The conditionality imposed on those leaving school with poor qualifications looks uncomfortably like penalising people for something which (at least in many cases) is not in their control. And the policy will probably reduce jobsearch among school leavers, some of whom would have found sustained employment. Training may, on balance, be better in the long run for the majority – but not for all.

Against these reservations, the policy promises to plug a major gap in the UK skills system, providing financial support for those who need it most and access to the sort of training that is most likely to help long-term job prospects.

As I said, I don’t think the policy is optimal and I’ve indicated some of the risks – no doubt there are more. There is obviously plenty of scope for criticism. But some of the criticism we’ve seen has been misplaced. Populism and symbolic posturing seem to have played little or no role in generating the policy (as opposed to the spin).

Those who dislike the policy should be asking such questions as whether the problem it aims to address is the right one to focus on, whether the policy will actually address it and whether there are other options that might do so better.

8 Responses to “Labour’s ‘benefit cut’ for young people: populist or progressive?”

  1. Leon Wolfeson

    I haven’t read the article. Given the quote marks in the title around a fact…why should I?

    I’m sure it’s full of excuses, though, for another strong rightward Labour move, and the justifications it’ll grant to the Tories for further pre-election cuts.

  2. L Trotsky

    What a piece of apologist nonsense

  3. robertcp

    A sensible article that gives the advantages and disadvantages of the proposals. On balance, I agree with them.

  4. Trispw

    It’s a difficult question to answer and I understand that a variety of policies must be posited. I don’t think there is any doubt that parties are trying to out-UKIP Ukip, but let’s assume that this is not the only reason for the right wing policies.

    The country is absolutely broke run into the ground by a succession of short sighted governments and incredibly greedy and irresponsible financiers and lazy regulators.

    The money has to be hauled in from somewhere… or rather from lots of somwheres. The Tories have already said that in the next few years the welfare bill will have to be cut again and again, and even then, as old people live longer and go on claiming pensions into their 90s and 100s, stopping JSA, not allowing housing benefits for people under 35, stopping sickness benefits and demanding that the dying go back to work won’t cut it.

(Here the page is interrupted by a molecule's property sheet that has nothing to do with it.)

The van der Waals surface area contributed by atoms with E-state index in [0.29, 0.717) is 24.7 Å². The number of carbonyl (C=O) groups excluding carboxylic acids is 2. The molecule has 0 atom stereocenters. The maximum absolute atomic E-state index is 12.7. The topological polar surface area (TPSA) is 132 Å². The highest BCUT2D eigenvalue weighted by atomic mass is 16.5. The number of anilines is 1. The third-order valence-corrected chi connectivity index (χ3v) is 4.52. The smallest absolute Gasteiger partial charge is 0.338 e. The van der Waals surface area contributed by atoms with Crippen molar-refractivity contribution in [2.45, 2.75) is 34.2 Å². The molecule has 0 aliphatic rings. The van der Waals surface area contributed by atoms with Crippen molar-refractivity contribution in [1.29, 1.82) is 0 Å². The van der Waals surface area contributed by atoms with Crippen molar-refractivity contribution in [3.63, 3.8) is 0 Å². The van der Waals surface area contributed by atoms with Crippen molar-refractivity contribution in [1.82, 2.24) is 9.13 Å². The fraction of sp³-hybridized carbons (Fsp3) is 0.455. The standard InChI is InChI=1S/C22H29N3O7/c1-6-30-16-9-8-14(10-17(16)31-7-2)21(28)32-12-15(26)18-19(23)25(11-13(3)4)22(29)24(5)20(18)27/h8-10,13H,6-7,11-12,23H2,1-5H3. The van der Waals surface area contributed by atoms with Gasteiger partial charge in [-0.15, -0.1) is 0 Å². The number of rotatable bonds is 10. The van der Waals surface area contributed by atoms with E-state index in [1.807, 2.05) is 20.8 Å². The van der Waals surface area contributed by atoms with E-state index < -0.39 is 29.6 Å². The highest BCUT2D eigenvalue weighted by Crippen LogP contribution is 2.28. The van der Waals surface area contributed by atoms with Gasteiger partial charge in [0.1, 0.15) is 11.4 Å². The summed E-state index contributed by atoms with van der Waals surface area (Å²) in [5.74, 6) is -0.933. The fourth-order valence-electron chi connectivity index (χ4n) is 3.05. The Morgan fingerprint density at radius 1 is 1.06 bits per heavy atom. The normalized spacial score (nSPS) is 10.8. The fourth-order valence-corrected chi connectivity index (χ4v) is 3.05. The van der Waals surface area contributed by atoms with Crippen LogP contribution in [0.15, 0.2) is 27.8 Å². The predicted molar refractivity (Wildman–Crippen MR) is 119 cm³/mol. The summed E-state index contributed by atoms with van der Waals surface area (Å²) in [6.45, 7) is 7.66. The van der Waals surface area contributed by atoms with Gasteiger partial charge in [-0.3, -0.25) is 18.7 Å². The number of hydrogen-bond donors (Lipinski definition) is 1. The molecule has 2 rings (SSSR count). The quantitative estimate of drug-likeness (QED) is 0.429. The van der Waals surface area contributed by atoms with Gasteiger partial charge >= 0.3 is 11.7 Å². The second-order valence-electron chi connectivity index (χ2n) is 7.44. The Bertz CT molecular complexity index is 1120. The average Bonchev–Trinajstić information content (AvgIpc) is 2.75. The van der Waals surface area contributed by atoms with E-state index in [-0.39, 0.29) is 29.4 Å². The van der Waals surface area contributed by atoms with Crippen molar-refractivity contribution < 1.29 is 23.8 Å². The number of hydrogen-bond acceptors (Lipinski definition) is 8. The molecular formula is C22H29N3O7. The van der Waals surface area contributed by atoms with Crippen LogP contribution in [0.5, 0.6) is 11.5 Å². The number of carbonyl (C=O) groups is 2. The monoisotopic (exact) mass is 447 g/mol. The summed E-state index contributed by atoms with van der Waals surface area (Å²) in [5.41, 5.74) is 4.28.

I just doubt that young unemployed people (and I work with this group) who may well not be capable of achieving a qualification, are the best people to take the hit.

    Personally I’d be after the tax dodgers. The Take That crowd who…took that! The people who are monegasque and yet operate in Britain, just to give two examples. But in reality no one is going to go for that seriously. These people have far too much power and friends in very high places.. sometimes palaces even.

    But working class kids have broad backs and absolutely no connections or power at all. And better still, almost none of them vote!

    It will be interesting to find out where all the college places are coming from and what kind of courses will be run to provide people with qualifications at A level standard for people who have problems with the 8 times table and reading a shopping list. Still as there will be targets for the colleges to get people through, I’m sure way will be found.

    I read that, if you have a young child you will be able to continue to claim. Therein, I suspect, will lie the answer for many of these young people. Go forth and multiply, without using the 8 times table?

  5. Leon Wolfeson

    There isn’t the college training capacity, no, or any realistic way of expanding it dramatically. What people will get pushed through is likely to be mass-classes of functional English and Math.

    And that’s why they’re using an overall benefit cap…to make sure that if people do that, they won’t have to pay a penny more, just reduce benefits. (And Labour have committed to doing so in-advance now, on an inflexible three-year plan…). It completely smashes the concept of automatic stabilizers….things will just get worse.